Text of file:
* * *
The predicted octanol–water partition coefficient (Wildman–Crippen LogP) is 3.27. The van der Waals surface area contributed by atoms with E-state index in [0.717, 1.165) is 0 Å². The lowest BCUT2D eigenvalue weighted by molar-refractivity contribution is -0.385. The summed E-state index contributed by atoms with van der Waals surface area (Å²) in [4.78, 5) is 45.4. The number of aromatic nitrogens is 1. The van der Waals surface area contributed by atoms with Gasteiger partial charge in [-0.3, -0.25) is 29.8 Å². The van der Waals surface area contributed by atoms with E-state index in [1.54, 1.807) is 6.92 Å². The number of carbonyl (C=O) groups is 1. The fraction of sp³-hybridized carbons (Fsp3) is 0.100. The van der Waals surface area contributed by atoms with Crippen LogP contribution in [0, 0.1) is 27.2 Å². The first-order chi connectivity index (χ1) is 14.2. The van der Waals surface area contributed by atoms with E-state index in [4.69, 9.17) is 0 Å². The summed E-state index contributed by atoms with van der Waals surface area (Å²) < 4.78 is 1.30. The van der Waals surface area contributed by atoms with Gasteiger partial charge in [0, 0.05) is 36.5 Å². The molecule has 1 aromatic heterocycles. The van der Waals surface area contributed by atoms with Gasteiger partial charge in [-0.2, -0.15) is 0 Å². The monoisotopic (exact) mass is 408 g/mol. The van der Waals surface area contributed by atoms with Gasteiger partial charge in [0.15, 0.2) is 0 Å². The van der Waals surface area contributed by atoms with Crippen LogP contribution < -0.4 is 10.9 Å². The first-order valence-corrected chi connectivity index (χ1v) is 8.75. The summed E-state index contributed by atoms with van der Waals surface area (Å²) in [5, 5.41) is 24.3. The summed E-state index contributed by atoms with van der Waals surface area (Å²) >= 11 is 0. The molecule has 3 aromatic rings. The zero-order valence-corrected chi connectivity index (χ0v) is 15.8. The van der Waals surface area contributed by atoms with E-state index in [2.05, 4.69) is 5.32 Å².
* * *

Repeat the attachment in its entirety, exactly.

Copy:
The predicted octanol–water partition coefficient (Wildman–Crippen LogP) is 3.27. The van der Waals surface area contributed by atoms with E-state index in [0.717, 1.165) is 0 Å². The lowest BCUT2D eigenvalue weighted by molar-refractivity contribution is -0.385. The summed E-state index contributed by atoms with van der Waals surface area (Å²) in [4.78, 5) is 45.4. The number of aromatic nitrogens is 1. The van der Waals surface area contributed by atoms with Gasteiger partial charge in [-0.3, -0.25) is 29.8 Å². The van der Waals surface area contributed by atoms with E-state index in [1.54, 1.807) is 6.92 Å². The number of carbonyl (C=O) groups is 1. The fraction of sp³-hybridized carbons (Fsp3) is 0.100. The van der Waals surface area contributed by atoms with Crippen LogP contribution in [0, 0.1) is 27.2 Å². The first-order chi connectivity index (χ1) is 14.2. The van der Waals surface area contributed by atoms with E-state index in [4.69, 9.17) is 0 Å². The summed E-state index contributed by atoms with van der Waals surface area (Å²) < 4.78 is 1.30. The van der Waals surface area contributed by atoms with Gasteiger partial charge in [0, 0.05) is 36.5 Å². The molecule has 1 aromatic heterocycles. The van der Waals surface area contributed by atoms with Gasteiger partial charge in [-0.2, -0.15) is 0 Å². The monoisotopic (exact) mass is 408 g/mol. The van der Waals surface area contributed by atoms with Gasteiger partial charge in [0.15, 0.2) is 0 Å². The van der Waals surface area contributed by atoms with Crippen LogP contribution < -0.4 is 10.9 Å². The first-order valence-corrected chi connectivity index (χ1v) is 8.75. The summed E-state index contributed by atoms with van der Waals surface area (Å²) in [5, 5.41) is 24.3. The summed E-state index contributed by atoms with van der Waals surface area (Å²) >= 11 is 0. The molecule has 3 aromatic rings. The zero-order valence-corrected chi connectivity index (χ0v) is 15.8. The van der Waals surface area contributed by atoms with E-state index in [2.05, 4.69) is 5.32 Å².